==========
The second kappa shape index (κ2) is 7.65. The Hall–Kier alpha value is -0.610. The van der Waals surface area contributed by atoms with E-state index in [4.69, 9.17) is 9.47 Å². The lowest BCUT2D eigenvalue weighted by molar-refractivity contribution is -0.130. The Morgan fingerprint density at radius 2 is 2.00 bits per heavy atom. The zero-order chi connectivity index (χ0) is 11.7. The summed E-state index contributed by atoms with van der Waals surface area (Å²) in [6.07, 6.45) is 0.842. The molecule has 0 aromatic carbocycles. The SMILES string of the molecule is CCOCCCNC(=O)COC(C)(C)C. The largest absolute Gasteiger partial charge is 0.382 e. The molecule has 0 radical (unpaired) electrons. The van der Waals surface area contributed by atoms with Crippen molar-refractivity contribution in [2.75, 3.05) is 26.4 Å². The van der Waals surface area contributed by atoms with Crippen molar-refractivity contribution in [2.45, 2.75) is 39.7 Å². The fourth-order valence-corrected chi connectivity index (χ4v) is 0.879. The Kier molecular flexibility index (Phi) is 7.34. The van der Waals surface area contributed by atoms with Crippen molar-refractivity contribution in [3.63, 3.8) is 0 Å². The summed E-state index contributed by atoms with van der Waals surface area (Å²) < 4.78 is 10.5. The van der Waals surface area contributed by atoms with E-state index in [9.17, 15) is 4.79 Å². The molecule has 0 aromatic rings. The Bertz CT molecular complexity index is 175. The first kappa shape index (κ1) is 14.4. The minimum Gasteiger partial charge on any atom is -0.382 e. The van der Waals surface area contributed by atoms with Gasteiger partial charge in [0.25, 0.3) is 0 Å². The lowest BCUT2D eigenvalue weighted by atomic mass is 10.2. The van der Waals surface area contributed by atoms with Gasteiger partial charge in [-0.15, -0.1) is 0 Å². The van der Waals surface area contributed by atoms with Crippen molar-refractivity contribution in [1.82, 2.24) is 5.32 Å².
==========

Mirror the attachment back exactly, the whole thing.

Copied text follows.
The second kappa shape index (κ2) is 7.65. The Hall–Kier alpha value is -0.610. The van der Waals surface area contributed by atoms with E-state index in [4.69, 9.17) is 9.47 Å². The lowest BCUT2D eigenvalue weighted by molar-refractivity contribution is -0.130. The Morgan fingerprint density at radius 2 is 2.00 bits per heavy atom. The zero-order chi connectivity index (χ0) is 11.7. The summed E-state index contributed by atoms with van der Waals surface area (Å²) in [6.07, 6.45) is 0.842. The molecule has 0 aromatic carbocycles. The SMILES string of the molecule is CCOCCCNC(=O)COC(C)(C)C. The largest absolute Gasteiger partial charge is 0.382 e. The molecule has 0 radical (unpaired) electrons. The van der Waals surface area contributed by atoms with Crippen molar-refractivity contribution in [2.75, 3.05) is 26.4 Å². The van der Waals surface area contributed by atoms with Crippen molar-refractivity contribution in [2.45, 2.75) is 39.7 Å². The fourth-order valence-corrected chi connectivity index (χ4v) is 0.879. The Kier molecular flexibility index (Phi) is 7.34. The van der Waals surface area contributed by atoms with Crippen molar-refractivity contribution in [3.63, 3.8) is 0 Å². The summed E-state index contributed by atoms with van der Waals surface area (Å²) < 4.78 is 10.5. The van der Waals surface area contributed by atoms with E-state index in [9.17, 15) is 4.79 Å². The molecule has 0 aromatic rings. The Bertz CT molecular complexity index is 175. The first kappa shape index (κ1) is 14.4. The minimum Gasteiger partial charge on any atom is -0.382 e. The van der Waals surface area contributed by atoms with Gasteiger partial charge in [0.25, 0.3) is 0 Å². The lowest BCUT2D eigenvalue weighted by atomic mass is 10.2. The van der Waals surface area contributed by atoms with Gasteiger partial charge in [-0.15, -0.1) is 0 Å². The van der Waals surface area contributed by atoms with Crippen molar-refractivity contribution in [1.82, 2.24) is 5.32 Å².